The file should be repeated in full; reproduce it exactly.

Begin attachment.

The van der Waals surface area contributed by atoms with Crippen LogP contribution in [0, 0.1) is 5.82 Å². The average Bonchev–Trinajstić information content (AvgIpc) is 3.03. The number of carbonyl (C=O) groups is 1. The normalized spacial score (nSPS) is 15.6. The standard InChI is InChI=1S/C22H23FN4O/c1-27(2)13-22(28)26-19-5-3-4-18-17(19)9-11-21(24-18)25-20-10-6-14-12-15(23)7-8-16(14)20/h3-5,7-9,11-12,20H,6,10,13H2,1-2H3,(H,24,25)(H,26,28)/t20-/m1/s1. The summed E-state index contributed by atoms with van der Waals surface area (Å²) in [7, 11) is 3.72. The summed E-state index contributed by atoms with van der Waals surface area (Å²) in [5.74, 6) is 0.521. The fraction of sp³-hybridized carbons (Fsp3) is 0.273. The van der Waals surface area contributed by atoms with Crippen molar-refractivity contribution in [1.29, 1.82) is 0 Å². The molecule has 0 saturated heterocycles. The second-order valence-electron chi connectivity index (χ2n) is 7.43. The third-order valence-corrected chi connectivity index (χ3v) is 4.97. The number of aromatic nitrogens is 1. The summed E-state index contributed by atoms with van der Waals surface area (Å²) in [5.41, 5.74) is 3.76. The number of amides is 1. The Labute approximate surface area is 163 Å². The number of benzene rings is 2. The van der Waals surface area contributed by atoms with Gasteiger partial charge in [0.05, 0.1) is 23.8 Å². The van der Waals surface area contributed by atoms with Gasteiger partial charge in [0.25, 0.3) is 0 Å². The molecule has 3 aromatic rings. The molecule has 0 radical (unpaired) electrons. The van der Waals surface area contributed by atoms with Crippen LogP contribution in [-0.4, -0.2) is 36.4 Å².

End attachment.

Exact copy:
The van der Waals surface area contributed by atoms with Crippen LogP contribution in [0, 0.1) is 5.82 Å². The average Bonchev–Trinajstić information content (AvgIpc) is 3.03. The number of carbonyl (C=O) groups is 1. The normalized spacial score (nSPS) is 15.6. The standard InChI is InChI=1S/C22H23FN4O/c1-27(2)13-22(28)26-19-5-3-4-18-17(19)9-11-21(24-18)25-20-10-6-14-12-15(23)7-8-16(14)20/h3-5,7-9,11-12,20H,6,10,13H2,1-2H3,(H,24,25)(H,26,28)/t20-/m1/s1. The summed E-state index contributed by atoms with van der Waals surface area (Å²) in [7, 11) is 3.72. The summed E-state index contributed by atoms with van der Waals surface area (Å²) in [5.74, 6) is 0.521. The fraction of sp³-hybridized carbons (Fsp3) is 0.273. The van der Waals surface area contributed by atoms with Crippen molar-refractivity contribution in [1.29, 1.82) is 0 Å². The molecule has 0 saturated heterocycles. The second-order valence-electron chi connectivity index (χ2n) is 7.43. The third-order valence-corrected chi connectivity index (χ3v) is 4.97. The number of aromatic nitrogens is 1. The summed E-state index contributed by atoms with van der Waals surface area (Å²) in [5.41, 5.74) is 3.76. The number of amides is 1. The Labute approximate surface area is 163 Å². The number of benzene rings is 2. The van der Waals surface area contributed by atoms with Gasteiger partial charge in [0.05, 0.1) is 23.8 Å². The van der Waals surface area contributed by atoms with Gasteiger partial charge in [0.25, 0.3) is 0 Å². The molecule has 3 aromatic rings. The molecule has 0 radical (unpaired) electrons. The van der Waals surface area contributed by atoms with Crippen LogP contribution in [-0.4, -0.2) is 36.4 Å².